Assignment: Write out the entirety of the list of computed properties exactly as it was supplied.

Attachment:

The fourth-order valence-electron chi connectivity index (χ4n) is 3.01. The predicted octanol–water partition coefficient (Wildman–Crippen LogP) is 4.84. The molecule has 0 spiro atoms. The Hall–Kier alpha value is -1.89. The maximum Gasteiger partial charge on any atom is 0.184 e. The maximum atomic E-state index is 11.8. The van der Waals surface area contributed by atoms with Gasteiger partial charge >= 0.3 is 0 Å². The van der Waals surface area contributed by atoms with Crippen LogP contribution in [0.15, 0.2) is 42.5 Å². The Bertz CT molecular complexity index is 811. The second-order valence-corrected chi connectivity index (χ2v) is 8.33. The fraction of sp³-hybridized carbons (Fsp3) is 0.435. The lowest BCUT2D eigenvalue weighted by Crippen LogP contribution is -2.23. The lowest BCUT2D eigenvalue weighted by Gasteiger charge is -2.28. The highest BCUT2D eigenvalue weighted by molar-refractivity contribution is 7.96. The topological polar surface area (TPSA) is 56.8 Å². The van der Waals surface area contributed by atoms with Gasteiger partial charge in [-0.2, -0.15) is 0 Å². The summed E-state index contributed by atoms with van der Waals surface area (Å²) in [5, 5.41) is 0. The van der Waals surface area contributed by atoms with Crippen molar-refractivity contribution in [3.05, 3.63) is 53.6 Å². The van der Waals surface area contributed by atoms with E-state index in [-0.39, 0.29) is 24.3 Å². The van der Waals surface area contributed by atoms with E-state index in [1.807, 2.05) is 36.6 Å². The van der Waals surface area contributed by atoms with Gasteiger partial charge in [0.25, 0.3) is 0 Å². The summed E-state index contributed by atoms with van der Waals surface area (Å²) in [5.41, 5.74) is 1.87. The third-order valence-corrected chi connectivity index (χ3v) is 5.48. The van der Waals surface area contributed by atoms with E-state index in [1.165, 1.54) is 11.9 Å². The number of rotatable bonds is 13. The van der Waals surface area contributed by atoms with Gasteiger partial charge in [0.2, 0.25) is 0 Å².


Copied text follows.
The fourth-order valence-electron chi connectivity index (χ4n) is 3.01. The predicted octanol–water partition coefficient (Wildman–Crippen LogP) is 4.84. The molecule has 0 spiro atoms. The Hall–Kier alpha value is -1.89. The maximum Gasteiger partial charge on any atom is 0.184 e. The maximum atomic E-state index is 11.8. The van der Waals surface area contributed by atoms with Gasteiger partial charge >= 0.3 is 0 Å². The van der Waals surface area contributed by atoms with Crippen LogP contribution in [0.15, 0.2) is 42.5 Å². The Bertz CT molecular complexity index is 811. The second-order valence-corrected chi connectivity index (χ2v) is 8.33. The fraction of sp³-hybridized carbons (Fsp3) is 0.435. The lowest BCUT2D eigenvalue weighted by Crippen LogP contribution is -2.23. The lowest BCUT2D eigenvalue weighted by Gasteiger charge is -2.28. The highest BCUT2D eigenvalue weighted by molar-refractivity contribution is 7.96. The topological polar surface area (TPSA) is 56.8 Å². The van der Waals surface area contributed by atoms with Gasteiger partial charge in [-0.2, -0.15) is 0 Å². The summed E-state index contributed by atoms with van der Waals surface area (Å²) in [5, 5.41) is 0. The van der Waals surface area contributed by atoms with Crippen molar-refractivity contribution in [3.05, 3.63) is 53.6 Å². The van der Waals surface area contributed by atoms with E-state index in [-0.39, 0.29) is 24.3 Å². The van der Waals surface area contributed by atoms with E-state index in [1.807, 2.05) is 36.6 Å². The van der Waals surface area contributed by atoms with Gasteiger partial charge in [0.25, 0.3) is 0 Å². The summed E-state index contributed by atoms with van der Waals surface area (Å²) in [5.41, 5.74) is 1.87. The third-order valence-corrected chi connectivity index (χ3v) is 5.48. The van der Waals surface area contributed by atoms with E-state index in [1.165, 1.54) is 11.9 Å². The number of rotatable bonds is 13. The van der Waals surface area contributed by atoms with Gasteiger partial charge in [0.2, 0.25) is 0 Å².